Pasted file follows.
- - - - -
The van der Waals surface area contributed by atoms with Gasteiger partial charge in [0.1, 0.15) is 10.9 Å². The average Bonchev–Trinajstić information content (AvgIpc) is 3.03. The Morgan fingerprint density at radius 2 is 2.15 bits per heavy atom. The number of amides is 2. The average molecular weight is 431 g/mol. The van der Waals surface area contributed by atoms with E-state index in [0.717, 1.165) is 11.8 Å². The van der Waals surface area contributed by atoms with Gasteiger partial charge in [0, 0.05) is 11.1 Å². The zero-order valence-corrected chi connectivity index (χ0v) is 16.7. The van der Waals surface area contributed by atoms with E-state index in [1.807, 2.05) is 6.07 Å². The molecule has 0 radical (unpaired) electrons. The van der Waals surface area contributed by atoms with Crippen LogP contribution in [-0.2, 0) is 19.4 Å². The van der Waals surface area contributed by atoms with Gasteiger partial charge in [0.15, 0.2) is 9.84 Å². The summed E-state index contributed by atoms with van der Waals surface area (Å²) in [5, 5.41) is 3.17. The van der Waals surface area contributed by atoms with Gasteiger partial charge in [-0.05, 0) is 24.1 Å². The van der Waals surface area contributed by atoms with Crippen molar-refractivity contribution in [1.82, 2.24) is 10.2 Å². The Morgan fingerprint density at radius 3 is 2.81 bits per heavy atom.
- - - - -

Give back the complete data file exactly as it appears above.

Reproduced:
The van der Waals surface area contributed by atoms with Gasteiger partial charge in [0.1, 0.15) is 10.9 Å². The average Bonchev–Trinajstić information content (AvgIpc) is 3.03. The Morgan fingerprint density at radius 2 is 2.15 bits per heavy atom. The number of amides is 2. The average molecular weight is 431 g/mol. The van der Waals surface area contributed by atoms with E-state index in [0.717, 1.165) is 11.8 Å². The van der Waals surface area contributed by atoms with Gasteiger partial charge in [0, 0.05) is 11.1 Å². The zero-order valence-corrected chi connectivity index (χ0v) is 16.7. The van der Waals surface area contributed by atoms with E-state index in [1.807, 2.05) is 6.07 Å². The molecule has 0 radical (unpaired) electrons. The van der Waals surface area contributed by atoms with Crippen LogP contribution in [-0.2, 0) is 19.4 Å². The van der Waals surface area contributed by atoms with Gasteiger partial charge in [0.15, 0.2) is 9.84 Å². The summed E-state index contributed by atoms with van der Waals surface area (Å²) in [5, 5.41) is 3.17. The van der Waals surface area contributed by atoms with Gasteiger partial charge in [-0.05, 0) is 24.1 Å². The van der Waals surface area contributed by atoms with Crippen molar-refractivity contribution in [1.82, 2.24) is 10.2 Å². The Morgan fingerprint density at radius 3 is 2.81 bits per heavy atom.